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Local veterans honored by Library of Congress
Sandy Placencia
Sandy Placencia is one of 12 local veterans whose personal history interviews are now part of the Library of Congress' Veterans History Project. - photo by Photo Contributed

Three Turlock veterans now have a place in history after Congressman Jeff Denham presented video interviews with them and other Central Valley war heroes to Librarian of Congress Dr. Carla Hayden earlier this month, officially becoming a part of the Library of Congress Veterans History Project.

The Veterans History Project, created through an act of Congress in 2000, invites veterans from conflicts ranging from World War I to the Iraq war to share their story through audio or visual interviews, memoirs or photographic documentation for archival with the Library of Congress.

Denham and his staff have recorded stories from 12 Central Valley veterans, shared on Denham’s Facebook, Instagram and YouTube pages as part of his Thank-a-Vet Thursday initiative. Along with nine other veterans, Turlock natives Sandy Placencia, Mike Seward and Al Menshew were able to share their stories with Denham.

A former Navy Seaman, Placencia, who joined the military at age 17, served two tours aboard the USS John C. Stennis aircraft carrier in the Persian Gulf as an Air Launched Weapons Technician in support of Operation Iraqi Freedom. For her service she was awarded the National Defense Service Medal, Global War on Terrorism Service Medal, Navy Sea Service Deployment Ribbon, Navy Pistol Marksmanship Ribbon and Navy Good Conduct Medal.

“I worked on a lot of the standard bombs where you just kind of add the fuse, you add the tail and you send it up,” Placencia shared during her Thank-a-Vet Thursday interview. “When we got rockets, our ship was the first ship to be allowed to build up rockets in a long time.”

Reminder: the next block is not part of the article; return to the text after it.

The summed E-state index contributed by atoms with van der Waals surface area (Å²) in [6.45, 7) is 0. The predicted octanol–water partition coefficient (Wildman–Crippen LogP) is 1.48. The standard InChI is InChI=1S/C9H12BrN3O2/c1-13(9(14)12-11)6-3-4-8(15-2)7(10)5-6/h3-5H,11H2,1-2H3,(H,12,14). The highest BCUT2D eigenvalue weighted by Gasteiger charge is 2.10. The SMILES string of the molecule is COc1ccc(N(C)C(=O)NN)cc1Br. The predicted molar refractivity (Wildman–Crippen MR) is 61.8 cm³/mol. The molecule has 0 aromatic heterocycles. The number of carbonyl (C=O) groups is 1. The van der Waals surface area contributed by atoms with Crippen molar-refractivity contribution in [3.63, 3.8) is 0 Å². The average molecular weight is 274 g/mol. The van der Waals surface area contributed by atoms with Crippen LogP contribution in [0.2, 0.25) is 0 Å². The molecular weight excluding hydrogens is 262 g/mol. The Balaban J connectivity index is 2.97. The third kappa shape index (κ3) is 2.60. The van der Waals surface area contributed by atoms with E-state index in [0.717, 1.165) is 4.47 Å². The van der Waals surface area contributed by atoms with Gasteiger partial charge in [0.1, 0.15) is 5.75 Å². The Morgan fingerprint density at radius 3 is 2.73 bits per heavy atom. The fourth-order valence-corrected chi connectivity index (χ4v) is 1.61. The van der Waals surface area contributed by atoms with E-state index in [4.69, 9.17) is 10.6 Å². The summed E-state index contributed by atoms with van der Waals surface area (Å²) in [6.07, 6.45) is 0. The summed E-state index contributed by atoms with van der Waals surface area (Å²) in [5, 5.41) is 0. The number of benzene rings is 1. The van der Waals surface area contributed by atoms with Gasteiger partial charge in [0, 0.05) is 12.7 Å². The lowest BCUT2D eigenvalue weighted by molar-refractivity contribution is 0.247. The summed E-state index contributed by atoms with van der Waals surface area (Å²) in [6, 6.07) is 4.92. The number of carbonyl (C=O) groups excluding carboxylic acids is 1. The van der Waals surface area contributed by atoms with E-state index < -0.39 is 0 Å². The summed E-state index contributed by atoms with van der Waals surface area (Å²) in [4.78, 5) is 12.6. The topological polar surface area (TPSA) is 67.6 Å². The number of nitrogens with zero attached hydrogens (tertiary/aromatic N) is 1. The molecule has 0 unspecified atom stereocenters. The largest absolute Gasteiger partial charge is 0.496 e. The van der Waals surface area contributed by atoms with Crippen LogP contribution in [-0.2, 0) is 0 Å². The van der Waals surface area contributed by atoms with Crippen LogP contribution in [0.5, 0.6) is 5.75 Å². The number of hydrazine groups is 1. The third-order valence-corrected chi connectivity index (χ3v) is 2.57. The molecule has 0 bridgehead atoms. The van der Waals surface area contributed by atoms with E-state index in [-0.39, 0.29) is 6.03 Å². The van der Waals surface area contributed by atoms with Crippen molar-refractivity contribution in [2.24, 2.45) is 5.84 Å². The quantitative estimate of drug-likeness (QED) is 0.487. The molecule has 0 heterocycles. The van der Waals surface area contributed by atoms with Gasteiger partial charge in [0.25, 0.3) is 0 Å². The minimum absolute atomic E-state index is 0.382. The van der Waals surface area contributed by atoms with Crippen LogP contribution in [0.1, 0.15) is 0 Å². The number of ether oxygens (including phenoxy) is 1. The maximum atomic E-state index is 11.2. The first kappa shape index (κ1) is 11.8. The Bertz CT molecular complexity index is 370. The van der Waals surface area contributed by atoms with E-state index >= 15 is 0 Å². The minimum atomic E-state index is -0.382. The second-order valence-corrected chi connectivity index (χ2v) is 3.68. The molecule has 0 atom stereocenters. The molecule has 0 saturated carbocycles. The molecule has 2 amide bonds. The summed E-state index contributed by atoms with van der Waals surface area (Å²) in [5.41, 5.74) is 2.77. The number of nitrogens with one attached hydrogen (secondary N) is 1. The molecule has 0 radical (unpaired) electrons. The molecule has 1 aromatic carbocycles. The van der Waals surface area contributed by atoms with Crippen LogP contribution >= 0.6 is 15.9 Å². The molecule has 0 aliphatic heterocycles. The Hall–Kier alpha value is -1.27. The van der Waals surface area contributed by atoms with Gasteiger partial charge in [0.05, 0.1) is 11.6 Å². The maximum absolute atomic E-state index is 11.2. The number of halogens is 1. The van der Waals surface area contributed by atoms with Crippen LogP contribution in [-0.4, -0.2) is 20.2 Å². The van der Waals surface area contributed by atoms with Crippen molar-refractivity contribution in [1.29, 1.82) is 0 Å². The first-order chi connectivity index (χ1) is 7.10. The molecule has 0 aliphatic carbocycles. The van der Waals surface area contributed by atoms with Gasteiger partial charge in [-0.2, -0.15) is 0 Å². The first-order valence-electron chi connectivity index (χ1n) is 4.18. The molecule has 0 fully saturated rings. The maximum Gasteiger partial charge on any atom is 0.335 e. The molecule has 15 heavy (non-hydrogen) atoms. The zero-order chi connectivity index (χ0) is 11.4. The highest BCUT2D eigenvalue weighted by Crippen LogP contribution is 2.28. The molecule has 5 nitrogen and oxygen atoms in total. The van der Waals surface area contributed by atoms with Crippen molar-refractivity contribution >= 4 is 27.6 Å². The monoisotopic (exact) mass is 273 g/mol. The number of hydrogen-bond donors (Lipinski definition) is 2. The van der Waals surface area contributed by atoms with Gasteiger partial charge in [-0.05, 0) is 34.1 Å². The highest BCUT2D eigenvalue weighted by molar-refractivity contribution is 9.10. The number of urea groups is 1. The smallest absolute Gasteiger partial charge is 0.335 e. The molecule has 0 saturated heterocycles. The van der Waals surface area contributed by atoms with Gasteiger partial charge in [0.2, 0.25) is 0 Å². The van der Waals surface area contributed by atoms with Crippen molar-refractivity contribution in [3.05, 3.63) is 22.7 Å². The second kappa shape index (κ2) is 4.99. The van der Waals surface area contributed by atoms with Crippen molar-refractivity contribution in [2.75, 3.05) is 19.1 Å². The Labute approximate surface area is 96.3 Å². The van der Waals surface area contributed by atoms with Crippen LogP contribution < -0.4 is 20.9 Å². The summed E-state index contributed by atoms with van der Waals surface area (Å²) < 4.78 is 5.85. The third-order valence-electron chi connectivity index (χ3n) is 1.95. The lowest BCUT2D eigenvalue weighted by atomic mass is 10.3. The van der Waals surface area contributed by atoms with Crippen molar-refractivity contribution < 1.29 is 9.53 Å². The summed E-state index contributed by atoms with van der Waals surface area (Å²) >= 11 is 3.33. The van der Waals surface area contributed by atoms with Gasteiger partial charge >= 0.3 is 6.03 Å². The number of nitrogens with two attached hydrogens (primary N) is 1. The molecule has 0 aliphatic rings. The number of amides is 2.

Rear Admiral Michael Seward is a native of San Joaquin Valley. He graduated from the U.S. Coast Guard Academy in 1978 and went on to serve in Operation Desert Shield and Operation Desert Storm in Saudi Arabia, Operation Restore Hope in Somalia, and Operation Noble Eagle in the Coast Guard Pacific Area. He has been awarded the Meritorious Service Medal, the Coast Guard Commendation Medal, the Department of Transportation 9-11 Medal, the Coast Guard Achievement Medal, and the Navy and Marine Corps Achievement Medal. He has also earned the Port Security and Cutterman Breast Insignia, and continues to serve his country as the Veterans of Foreign Wars, or VFW, District 13 Commander in Turlock.

Seward shared with Denham the story of when he got the call to go to war in Somalia.

“He said…’They want you to go to Somalia,’” said Seward. “Less than four hours later, haircut, kissed the kids and wife goodbye…about 36 hours after the call I was in a C-130 standing in the cockpit.”

Al Menshew enlisted in the U.S. Navy in 1948 at age 17. He served two tours in Korea as a storekeeper aboard the U.S.S. Badoeng Strait and the U.S.S. Jenkins respectively, taking part in the Inchon Invasion and Pusan Perimeter campaign among others. He was awarded the Congressional Unit Citation, Korean Presidential Unit Citation, Good Conduct Medal, American Defense Medal, Korean United Nations Medal, American Korean Conflict Medal with four combat stars, and China Service Medal.

“These proud veterans have shared their patriotic stories with the rest of the world. They are a reminder to a grateful nation that promises made to our veterans must be kept,” said Denham. “Veteran health care, education and work opportunities are just a few of the issues that Congress must continue to focus on.”